A concrete base near the north end of the beach was noted to have a substantial concrete step below and towards the beach. This is thought to be the sole remains of the wooden jetty seen in photographs of HMS Armadillo.

A manhole and pipe support visible at the northern end of the beach are believed to be have been part of the camp sewage system. A large water tank, constructed mainly of stone, was also found here, having a brick addition at one corner together with a further brick construction inside the tank. The tank is overgrown, making it impossible to determine whether or not there are any further structures within, or if this was simply some form of simple overflow device, intended to maintain the water level. The purpose of the tank is unclear, as the construction seems to pre-date that expected of World War II.

Postwar period

Glenfinart House fire, 1968
Glenfinart House fire, 1968
Courtesy of Glenfinart website

Following the end of the war, the house returned to private ownership and became a hotel.

By the mid-1950s, forestry was flourishing on the surrounding land, and the area was again used to provide accommodation for the unemployed. This time, however, accommodation was provided in the big house, albeit temporarily, while the workers' housing in the village was being completed. These workers were taking advantage of a retraining programme, and being trained as forestry workers to meet the growing demands of the local industry. More than fifty were employed in Ardentinny, where the nursery produced several million seedling trees for national distribution. Unfortunately, changes in acceptable working practice brought more than twenty years of successful employment in the area to an end.[4]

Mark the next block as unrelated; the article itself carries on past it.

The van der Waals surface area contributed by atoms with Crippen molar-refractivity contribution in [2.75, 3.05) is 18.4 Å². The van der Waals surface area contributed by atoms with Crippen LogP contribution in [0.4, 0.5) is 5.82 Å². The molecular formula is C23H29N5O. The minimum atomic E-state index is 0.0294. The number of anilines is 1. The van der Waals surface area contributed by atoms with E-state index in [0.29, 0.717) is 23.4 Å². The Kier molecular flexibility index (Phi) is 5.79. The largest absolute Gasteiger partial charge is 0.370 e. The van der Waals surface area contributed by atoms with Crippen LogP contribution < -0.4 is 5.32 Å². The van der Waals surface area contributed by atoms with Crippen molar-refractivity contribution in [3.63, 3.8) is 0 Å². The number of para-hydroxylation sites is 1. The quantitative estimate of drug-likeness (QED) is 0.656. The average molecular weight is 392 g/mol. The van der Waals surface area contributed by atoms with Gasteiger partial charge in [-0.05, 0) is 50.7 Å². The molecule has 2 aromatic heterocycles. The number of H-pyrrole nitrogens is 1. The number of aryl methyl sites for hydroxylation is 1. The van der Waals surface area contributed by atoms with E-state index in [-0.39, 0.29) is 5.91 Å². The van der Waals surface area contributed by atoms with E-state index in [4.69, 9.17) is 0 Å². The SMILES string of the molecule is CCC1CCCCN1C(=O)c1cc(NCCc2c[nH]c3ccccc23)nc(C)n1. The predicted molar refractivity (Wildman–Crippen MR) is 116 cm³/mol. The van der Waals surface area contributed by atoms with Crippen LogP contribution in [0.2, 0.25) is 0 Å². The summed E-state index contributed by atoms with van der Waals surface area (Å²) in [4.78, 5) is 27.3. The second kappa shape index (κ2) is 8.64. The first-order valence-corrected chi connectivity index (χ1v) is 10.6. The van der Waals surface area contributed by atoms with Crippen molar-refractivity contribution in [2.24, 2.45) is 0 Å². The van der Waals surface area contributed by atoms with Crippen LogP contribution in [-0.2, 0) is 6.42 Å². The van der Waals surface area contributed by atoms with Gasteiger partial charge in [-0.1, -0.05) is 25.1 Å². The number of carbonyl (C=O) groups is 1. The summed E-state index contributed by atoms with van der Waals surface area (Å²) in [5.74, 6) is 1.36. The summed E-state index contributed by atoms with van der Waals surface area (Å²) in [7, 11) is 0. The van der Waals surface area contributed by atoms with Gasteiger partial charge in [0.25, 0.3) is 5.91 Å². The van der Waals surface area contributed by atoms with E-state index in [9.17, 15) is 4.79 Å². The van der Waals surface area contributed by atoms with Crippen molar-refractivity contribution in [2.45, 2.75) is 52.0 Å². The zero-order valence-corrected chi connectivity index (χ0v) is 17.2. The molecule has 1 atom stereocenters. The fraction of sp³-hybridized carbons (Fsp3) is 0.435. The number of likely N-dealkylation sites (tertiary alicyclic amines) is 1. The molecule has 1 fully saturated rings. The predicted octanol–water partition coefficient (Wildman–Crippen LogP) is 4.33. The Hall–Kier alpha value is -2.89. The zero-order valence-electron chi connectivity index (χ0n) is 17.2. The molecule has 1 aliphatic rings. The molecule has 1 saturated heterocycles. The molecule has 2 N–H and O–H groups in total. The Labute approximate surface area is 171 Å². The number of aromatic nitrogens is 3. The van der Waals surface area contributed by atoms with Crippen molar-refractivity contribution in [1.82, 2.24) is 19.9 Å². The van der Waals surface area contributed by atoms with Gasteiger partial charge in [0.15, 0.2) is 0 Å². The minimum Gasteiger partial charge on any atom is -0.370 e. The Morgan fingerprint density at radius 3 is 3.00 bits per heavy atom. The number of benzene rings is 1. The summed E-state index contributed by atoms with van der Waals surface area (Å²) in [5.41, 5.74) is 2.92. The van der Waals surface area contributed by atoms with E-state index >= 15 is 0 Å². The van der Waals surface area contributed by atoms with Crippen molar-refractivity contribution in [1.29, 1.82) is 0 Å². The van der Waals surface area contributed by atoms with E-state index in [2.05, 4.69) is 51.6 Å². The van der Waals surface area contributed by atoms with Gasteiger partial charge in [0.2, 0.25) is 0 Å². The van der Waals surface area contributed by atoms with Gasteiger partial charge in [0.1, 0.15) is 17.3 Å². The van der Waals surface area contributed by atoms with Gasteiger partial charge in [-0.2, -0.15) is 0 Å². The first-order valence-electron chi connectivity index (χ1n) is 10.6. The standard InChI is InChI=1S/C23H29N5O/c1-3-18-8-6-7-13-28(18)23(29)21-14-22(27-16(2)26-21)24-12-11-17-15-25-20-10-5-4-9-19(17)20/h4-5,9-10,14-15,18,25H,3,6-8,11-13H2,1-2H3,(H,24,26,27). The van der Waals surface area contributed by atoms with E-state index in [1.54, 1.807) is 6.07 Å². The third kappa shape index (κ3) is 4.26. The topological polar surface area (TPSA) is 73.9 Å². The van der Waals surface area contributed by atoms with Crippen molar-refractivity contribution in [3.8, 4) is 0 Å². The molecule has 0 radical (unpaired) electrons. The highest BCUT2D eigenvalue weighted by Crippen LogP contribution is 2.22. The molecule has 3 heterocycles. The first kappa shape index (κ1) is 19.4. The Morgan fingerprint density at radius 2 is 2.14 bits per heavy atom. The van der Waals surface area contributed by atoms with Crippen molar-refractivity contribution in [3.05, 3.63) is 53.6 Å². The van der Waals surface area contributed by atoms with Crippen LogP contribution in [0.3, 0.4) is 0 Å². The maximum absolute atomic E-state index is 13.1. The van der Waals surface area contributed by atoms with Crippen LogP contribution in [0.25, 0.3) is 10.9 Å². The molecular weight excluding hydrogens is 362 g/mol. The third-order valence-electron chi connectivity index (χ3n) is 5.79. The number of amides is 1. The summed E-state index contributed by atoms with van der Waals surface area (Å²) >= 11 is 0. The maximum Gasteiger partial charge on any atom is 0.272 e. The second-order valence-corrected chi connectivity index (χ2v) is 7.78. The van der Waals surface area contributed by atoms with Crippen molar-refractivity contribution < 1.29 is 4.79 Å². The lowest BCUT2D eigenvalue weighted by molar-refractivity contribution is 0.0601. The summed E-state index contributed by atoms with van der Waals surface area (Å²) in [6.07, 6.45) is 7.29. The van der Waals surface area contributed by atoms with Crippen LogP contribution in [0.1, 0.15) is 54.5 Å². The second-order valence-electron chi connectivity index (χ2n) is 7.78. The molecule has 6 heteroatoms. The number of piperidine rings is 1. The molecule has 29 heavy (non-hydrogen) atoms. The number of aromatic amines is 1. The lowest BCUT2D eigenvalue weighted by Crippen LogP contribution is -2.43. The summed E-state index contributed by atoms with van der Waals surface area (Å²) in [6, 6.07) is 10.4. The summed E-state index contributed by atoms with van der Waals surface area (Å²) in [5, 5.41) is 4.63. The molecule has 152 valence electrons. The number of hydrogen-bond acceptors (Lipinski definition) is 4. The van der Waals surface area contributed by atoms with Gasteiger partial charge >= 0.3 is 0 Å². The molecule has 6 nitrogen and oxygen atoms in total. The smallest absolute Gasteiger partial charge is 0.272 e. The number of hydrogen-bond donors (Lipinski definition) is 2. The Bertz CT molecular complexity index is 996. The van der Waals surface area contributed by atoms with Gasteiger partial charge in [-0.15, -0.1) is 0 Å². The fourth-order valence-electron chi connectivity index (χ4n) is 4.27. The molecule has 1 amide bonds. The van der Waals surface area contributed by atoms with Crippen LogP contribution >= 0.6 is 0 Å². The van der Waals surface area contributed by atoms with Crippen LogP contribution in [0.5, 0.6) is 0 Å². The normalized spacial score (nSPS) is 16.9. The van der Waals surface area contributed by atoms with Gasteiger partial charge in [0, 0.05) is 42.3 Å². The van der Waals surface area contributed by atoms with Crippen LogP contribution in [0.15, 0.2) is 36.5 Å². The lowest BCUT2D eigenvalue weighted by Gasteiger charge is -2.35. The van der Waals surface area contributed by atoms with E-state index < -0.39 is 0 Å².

The hotel was also suffering from progress, with bookings falling as the cheap package holidays of the 1960s attracted holidaymakers away from their usual local destinations, and to warmer and sunnier locations abroad.

Glenfinart tower and portico, 2008
Glenfinart tower and portico
© Willie Mair

In 1968, Glenfinart House was destroyed by fire, leaving on its site only by the remains of its entrance portico and tower, which still stands within the caravan site which occupies the grounds.

Uig Hall

Uig Hall, 2009, Fox
Uig Hall

In November 1959, one of the huts in the grounds of Glenfinart House was dismantled and moved to Uig, which lies between Benmore and Rashfield, and became the new Benmore & Rashfield Community Association hall.[5] The building remains on the site, having become Uig Hall, and used for local meeting and events. The hut has been restored, with the original corrugated iron cladding replaced by profiled aluminium sheeting. The original windows have also been replaced.